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Oscillation in tube amps
Oscillation in tube amps
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Old 13th January 2015, 02:18 AM   #31
JamesG is offline JamesG  United States
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I usually ground the shield at one end only at the jack.
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Old 13th January 2015, 02:30 AM   #32
lordearl is offline lordearl  Australia
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Ok - how do you seal off the shield at the other end, just with some heatshrink?

The amp I am modifying had the shield connected to the grid but separated from the signal via a 100k resistor. Since I've removed this the amp is oscillating rather wildly!
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Old 13th January 2015, 02:34 AM   #33
TonyTecson is offline TonyTecson  Philippines
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Oscillation in tube amps
grid stopper can help here, install the resistor within 1/4 of the tube pin...
what i do in my amp is install a grid leak, about 1meg right at the socket
pins to nearest ground...
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Old 19th January 2015, 03:28 AM   #34
ampexperts is offline ampexperts  United States
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In my experience, an otherwise apparently stable amplifier can be made to oscillate with the use of excessive amounts of negative feedback. Due to the fact that phase shift occurs in real world amplifiers, at extremes of frequency, the uncompensated feedback loop will carry everything from the output to the input, including what was supposed to be out of phase, but at extreme frequencies, due to phase shift, are now enough in-phase to make the loop positive feedback at those phase-shifted frequencies.
Some tube types, such as 6BG6 and 807, are more prone to oscillation than more common types used such as 6L6 or 6550. Such amplifiers require phase compensated feedback loops (to reduce the feedback amount as the amplifier's phase response starts to shift) and may even require Zobel networks on the outputs to make them completely stable with inductive loads.
Lack of a ground common reference between the output transformer secondary in a negative feedback amplifier will cause the amplifier to oscillate at a wide range of frequencies, usually in the audio band where it is most efficient, when connected to a floating load, such as a loudspeaker.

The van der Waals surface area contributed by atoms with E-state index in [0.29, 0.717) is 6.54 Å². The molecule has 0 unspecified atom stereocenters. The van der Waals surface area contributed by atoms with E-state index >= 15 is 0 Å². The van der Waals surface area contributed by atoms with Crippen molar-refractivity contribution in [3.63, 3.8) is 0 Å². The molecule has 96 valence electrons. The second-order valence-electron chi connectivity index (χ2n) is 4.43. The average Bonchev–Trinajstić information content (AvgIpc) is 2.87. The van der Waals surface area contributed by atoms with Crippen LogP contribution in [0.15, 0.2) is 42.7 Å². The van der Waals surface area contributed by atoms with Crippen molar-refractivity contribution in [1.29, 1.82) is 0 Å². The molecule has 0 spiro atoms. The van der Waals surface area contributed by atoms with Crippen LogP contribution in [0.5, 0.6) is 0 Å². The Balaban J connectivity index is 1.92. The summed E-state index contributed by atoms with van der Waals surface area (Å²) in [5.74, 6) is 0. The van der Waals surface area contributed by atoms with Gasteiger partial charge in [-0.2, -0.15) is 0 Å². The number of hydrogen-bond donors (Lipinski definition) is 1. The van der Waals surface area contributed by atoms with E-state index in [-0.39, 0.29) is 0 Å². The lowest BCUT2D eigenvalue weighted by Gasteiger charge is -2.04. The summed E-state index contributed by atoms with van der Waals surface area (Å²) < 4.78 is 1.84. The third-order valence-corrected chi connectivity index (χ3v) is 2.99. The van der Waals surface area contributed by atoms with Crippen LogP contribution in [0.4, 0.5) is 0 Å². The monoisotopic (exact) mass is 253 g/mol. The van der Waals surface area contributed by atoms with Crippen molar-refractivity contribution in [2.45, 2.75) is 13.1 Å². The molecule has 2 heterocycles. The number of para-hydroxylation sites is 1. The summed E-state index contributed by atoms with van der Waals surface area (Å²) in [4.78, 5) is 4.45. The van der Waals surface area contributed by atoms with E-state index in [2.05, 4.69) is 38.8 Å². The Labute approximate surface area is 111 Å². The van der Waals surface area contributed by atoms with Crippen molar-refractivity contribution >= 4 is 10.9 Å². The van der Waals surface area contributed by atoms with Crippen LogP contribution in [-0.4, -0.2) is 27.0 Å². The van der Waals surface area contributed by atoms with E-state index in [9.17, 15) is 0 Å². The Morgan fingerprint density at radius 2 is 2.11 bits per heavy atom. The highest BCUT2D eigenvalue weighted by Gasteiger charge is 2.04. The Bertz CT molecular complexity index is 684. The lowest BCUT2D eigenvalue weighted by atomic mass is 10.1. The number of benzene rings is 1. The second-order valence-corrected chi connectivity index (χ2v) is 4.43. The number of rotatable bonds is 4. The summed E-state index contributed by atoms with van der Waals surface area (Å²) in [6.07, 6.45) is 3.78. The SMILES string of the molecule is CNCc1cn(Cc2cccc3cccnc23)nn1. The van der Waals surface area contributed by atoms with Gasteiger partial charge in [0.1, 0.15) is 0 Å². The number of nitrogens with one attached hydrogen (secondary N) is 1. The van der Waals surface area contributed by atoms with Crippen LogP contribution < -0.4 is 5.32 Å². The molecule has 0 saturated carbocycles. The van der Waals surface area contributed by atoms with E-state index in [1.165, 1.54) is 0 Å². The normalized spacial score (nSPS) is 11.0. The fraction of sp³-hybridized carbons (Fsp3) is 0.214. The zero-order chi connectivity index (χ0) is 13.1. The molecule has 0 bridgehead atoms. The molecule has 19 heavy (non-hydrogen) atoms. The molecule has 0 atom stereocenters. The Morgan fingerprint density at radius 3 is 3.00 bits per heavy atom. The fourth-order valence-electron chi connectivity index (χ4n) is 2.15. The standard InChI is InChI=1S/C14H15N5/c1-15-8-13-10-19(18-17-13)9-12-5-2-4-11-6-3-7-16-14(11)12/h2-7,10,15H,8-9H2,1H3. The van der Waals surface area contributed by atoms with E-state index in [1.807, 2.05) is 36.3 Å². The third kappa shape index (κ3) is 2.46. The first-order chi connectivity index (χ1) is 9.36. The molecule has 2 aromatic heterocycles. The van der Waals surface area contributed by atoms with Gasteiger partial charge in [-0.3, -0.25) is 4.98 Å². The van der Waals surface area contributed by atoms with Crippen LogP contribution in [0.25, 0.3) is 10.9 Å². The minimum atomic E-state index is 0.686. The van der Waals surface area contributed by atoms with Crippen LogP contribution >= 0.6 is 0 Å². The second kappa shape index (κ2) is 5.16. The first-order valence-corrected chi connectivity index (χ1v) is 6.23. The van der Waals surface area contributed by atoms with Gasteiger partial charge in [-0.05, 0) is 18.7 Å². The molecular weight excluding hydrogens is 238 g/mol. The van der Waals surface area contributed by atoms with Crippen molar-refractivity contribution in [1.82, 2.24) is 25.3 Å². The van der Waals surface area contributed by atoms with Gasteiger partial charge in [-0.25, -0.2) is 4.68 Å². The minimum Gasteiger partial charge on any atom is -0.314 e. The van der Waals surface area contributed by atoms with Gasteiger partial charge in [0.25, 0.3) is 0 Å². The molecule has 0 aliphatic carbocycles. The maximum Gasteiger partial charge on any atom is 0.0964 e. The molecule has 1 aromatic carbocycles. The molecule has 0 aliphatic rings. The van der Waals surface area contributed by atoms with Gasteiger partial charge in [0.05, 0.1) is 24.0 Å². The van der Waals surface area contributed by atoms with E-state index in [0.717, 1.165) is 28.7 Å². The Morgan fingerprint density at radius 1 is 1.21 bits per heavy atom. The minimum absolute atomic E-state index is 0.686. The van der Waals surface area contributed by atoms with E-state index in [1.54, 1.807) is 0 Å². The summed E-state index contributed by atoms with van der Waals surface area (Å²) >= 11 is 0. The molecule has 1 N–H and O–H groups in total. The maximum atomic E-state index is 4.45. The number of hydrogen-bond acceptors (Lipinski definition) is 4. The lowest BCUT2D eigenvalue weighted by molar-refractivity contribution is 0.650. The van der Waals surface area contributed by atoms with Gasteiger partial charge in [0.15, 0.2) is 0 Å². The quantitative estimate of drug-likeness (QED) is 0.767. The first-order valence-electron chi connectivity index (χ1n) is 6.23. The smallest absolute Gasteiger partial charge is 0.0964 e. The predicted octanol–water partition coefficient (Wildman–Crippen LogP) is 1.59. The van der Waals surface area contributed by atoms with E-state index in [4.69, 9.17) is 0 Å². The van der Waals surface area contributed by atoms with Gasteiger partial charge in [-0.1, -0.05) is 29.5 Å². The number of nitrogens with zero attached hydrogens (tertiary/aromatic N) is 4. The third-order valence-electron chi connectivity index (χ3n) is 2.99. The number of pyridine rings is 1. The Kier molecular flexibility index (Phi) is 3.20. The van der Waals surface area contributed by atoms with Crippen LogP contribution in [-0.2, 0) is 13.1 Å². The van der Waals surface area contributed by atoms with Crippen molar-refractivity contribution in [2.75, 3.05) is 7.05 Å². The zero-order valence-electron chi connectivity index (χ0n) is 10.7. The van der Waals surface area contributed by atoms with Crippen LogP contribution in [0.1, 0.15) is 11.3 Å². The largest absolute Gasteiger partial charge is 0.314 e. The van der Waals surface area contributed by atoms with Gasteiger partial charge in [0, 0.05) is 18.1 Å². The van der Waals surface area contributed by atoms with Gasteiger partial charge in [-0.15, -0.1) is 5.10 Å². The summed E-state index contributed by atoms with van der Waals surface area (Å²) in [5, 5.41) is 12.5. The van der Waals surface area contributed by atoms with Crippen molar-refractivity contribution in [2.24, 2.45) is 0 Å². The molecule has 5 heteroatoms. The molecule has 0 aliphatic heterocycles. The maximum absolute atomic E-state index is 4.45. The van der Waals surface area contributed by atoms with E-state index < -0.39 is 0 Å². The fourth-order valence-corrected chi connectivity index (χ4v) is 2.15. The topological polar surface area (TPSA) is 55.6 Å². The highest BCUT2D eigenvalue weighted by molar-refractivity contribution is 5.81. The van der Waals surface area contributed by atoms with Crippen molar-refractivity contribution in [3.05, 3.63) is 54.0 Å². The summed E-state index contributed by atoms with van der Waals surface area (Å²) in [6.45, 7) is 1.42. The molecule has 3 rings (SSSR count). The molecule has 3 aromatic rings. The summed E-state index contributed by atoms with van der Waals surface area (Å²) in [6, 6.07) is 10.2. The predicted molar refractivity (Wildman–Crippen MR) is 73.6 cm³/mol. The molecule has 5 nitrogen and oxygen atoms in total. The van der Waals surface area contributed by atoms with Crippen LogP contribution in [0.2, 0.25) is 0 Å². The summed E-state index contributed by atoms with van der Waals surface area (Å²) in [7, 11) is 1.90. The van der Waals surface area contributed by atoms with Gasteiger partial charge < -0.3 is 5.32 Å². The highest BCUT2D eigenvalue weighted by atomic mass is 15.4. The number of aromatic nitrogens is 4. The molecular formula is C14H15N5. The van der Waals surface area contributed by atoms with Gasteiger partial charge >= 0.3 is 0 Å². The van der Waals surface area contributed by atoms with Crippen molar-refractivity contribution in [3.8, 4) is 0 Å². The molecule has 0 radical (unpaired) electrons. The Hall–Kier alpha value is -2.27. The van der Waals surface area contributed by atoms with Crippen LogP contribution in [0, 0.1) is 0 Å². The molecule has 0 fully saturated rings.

Of course, before we get to all these issues, we must start with good layout practices. Keep power tubes, output transformer wiring and driver stage signal wiring away from input wiring and put as much distance as possible between these tubes to limit cross coupling. Use of shielded coax cabling for long runs within the chassis may be necessary to ensure good s/n and stability. Use of a common grounding point is also preferred.
I find the best results come from using good RF design practices in audio designs. This makes an inherently stable layout, where audio and power leads are kept short or shielded when longer runs are necessary.
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Old 11th February 2015, 09:27 PM   #35
65 DegN is offline 65 DegN  United States
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I'm thinking that surely hf or vhf oscillations are not created or being sustained by resonance in the OPT which would likely present megohms at those frequencies.
More likely caused by inductive or capacitive coupling in the wiring correct?

Last edited by 65 DegN; 11th February 2015 at 09:29 PM.
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Old 11th February 2015, 11:19 PM   #36
ampexperts is offline ampexperts  United States
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Quote:
Originally Posted by 65 DegN View Post
I'm thinking that surely hf or vhf oscillations are not created or being sustained by resonance in the OPT which would likely present megohms at those frequencies.
More likely caused by inductive or capacitive coupling in the wiring correct?
The bandwith of output transformers at small signal levels can be surprisingly wide. For instance, on an 807 amplifier with more than 20dB of inverse feedback, driving the amp near clipping results in a bubble appearing as it comes out of clipping, on the sinewave output. This bubble contains spurious oscillations as high as 1 mhz when viewed on spectrum analyzer. Some of that could be capacitively coupled between pri and sec windings.